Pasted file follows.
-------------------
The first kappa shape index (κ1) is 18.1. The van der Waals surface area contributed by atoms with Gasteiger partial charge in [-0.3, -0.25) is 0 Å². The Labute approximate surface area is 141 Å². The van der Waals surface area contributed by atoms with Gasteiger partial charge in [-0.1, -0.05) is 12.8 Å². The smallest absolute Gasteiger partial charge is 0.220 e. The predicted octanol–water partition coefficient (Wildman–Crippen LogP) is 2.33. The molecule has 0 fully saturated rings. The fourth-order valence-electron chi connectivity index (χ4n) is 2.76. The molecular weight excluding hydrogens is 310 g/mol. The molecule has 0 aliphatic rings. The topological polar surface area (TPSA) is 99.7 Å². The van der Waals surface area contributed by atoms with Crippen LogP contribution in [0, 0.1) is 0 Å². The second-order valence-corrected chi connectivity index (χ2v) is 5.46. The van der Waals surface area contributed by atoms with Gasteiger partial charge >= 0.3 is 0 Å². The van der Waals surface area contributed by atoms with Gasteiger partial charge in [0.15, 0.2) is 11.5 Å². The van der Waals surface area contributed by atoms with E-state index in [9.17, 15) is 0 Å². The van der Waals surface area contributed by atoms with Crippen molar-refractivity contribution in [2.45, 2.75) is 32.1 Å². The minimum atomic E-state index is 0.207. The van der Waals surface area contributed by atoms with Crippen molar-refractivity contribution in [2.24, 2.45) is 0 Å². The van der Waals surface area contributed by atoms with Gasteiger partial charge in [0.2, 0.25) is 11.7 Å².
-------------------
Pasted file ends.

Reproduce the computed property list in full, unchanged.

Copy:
The first kappa shape index (κ1) is 18.1. The van der Waals surface area contributed by atoms with Gasteiger partial charge in [-0.3, -0.25) is 0 Å². The Labute approximate surface area is 141 Å². The van der Waals surface area contributed by atoms with Gasteiger partial charge in [-0.1, -0.05) is 12.8 Å². The smallest absolute Gasteiger partial charge is 0.220 e. The predicted octanol–water partition coefficient (Wildman–Crippen LogP) is 2.33. The molecule has 0 fully saturated rings. The fourth-order valence-electron chi connectivity index (χ4n) is 2.76. The molecular weight excluding hydrogens is 310 g/mol. The molecule has 0 aliphatic rings. The topological polar surface area (TPSA) is 99.7 Å². The van der Waals surface area contributed by atoms with Crippen LogP contribution in [0, 0.1) is 0 Å². The second-order valence-corrected chi connectivity index (χ2v) is 5.46. The van der Waals surface area contributed by atoms with Gasteiger partial charge >= 0.3 is 0 Å². The van der Waals surface area contributed by atoms with Gasteiger partial charge in [0.15, 0.2) is 11.5 Å². The van der Waals surface area contributed by atoms with E-state index in [9.17, 15) is 0 Å². The van der Waals surface area contributed by atoms with Crippen molar-refractivity contribution in [2.45, 2.75) is 32.1 Å². The minimum atomic E-state index is 0.207. The van der Waals surface area contributed by atoms with Crippen molar-refractivity contribution in [2.24, 2.45) is 0 Å². The van der Waals surface area contributed by atoms with Gasteiger partial charge in [0.2, 0.25) is 11.7 Å².